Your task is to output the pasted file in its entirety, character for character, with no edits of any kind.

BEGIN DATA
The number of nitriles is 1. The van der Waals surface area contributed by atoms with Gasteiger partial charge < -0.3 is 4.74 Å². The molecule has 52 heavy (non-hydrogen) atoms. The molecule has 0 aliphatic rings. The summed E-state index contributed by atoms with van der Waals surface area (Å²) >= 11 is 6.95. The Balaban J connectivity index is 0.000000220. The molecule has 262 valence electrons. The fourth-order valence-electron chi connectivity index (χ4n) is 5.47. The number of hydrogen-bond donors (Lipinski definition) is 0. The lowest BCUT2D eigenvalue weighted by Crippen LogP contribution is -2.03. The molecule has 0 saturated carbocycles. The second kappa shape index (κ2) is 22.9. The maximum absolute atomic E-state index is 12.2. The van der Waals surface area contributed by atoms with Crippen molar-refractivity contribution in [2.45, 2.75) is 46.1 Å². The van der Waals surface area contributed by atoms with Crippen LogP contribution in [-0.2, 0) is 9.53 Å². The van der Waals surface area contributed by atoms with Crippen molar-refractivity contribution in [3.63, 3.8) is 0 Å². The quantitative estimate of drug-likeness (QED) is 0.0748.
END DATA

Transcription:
The number of nitriles is 1. The van der Waals surface area contributed by atoms with Gasteiger partial charge < -0.3 is 4.74 Å². The molecule has 52 heavy (non-hydrogen) atoms. The molecule has 0 aliphatic rings. The summed E-state index contributed by atoms with van der Waals surface area (Å²) >= 11 is 6.95. The Balaban J connectivity index is 0.000000220. The molecule has 262 valence electrons. The fourth-order valence-electron chi connectivity index (χ4n) is 5.47. The number of hydrogen-bond donors (Lipinski definition) is 0. The lowest BCUT2D eigenvalue weighted by Crippen LogP contribution is -2.03. The molecule has 0 saturated carbocycles. The second kappa shape index (κ2) is 22.9. The maximum absolute atomic E-state index is 12.2. The van der Waals surface area contributed by atoms with Crippen molar-refractivity contribution in [2.45, 2.75) is 46.1 Å². The van der Waals surface area contributed by atoms with Crippen LogP contribution in [-0.2, 0) is 9.53 Å². The van der Waals surface area contributed by atoms with Crippen molar-refractivity contribution in [3.63, 3.8) is 0 Å². The quantitative estimate of drug-likeness (QED) is 0.0748.